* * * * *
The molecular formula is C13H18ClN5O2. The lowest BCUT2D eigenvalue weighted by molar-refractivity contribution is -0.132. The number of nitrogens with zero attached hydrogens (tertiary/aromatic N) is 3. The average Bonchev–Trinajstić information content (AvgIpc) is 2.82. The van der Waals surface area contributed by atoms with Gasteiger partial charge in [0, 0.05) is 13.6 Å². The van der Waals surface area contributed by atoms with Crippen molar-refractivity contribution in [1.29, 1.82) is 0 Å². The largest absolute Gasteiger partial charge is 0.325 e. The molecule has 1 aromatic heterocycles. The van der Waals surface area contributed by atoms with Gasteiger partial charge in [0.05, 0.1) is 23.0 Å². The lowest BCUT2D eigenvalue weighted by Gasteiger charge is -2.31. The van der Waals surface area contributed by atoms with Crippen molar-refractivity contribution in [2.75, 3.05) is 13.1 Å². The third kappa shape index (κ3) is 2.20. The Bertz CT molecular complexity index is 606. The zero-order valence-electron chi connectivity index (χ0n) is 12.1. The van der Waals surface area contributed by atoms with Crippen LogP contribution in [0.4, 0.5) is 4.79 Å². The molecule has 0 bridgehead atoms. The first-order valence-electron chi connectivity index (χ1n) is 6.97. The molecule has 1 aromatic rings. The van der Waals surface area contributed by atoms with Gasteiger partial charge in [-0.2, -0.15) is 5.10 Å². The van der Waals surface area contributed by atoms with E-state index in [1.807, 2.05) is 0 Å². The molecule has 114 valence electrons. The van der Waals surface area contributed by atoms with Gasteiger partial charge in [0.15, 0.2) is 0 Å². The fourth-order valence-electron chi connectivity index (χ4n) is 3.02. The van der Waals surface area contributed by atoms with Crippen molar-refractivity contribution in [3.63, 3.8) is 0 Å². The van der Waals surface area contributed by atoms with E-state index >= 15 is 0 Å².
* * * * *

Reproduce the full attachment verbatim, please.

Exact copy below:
The molecular formula is C13H18ClN5O2. The lowest BCUT2D eigenvalue weighted by molar-refractivity contribution is -0.132. The number of nitrogens with zero attached hydrogens (tertiary/aromatic N) is 3. The average Bonchev–Trinajstić information content (AvgIpc) is 2.82. The van der Waals surface area contributed by atoms with Gasteiger partial charge in [0, 0.05) is 13.6 Å². The van der Waals surface area contributed by atoms with Crippen molar-refractivity contribution in [1.29, 1.82) is 0 Å². The largest absolute Gasteiger partial charge is 0.325 e. The molecule has 1 aromatic heterocycles. The van der Waals surface area contributed by atoms with Gasteiger partial charge in [0.05, 0.1) is 23.0 Å². The lowest BCUT2D eigenvalue weighted by Gasteiger charge is -2.31. The van der Waals surface area contributed by atoms with Crippen molar-refractivity contribution in [2.75, 3.05) is 13.1 Å². The third kappa shape index (κ3) is 2.20. The Bertz CT molecular complexity index is 606. The zero-order valence-electron chi connectivity index (χ0n) is 12.1. The van der Waals surface area contributed by atoms with Crippen LogP contribution in [0.4, 0.5) is 4.79 Å². The molecule has 0 bridgehead atoms. The first-order valence-electron chi connectivity index (χ1n) is 6.97. The molecule has 1 aromatic rings. The van der Waals surface area contributed by atoms with Gasteiger partial charge in [-0.2, -0.15) is 5.10 Å². The van der Waals surface area contributed by atoms with E-state index in [1.807, 2.05) is 0 Å². The molecule has 114 valence electrons. The van der Waals surface area contributed by atoms with Gasteiger partial charge in [0.15, 0.2) is 0 Å². The fourth-order valence-electron chi connectivity index (χ4n) is 3.02. The van der Waals surface area contributed by atoms with Crippen molar-refractivity contribution in [3.63, 3.8) is 0 Å². The van der Waals surface area contributed by atoms with E-state index >= 15 is 0 Å².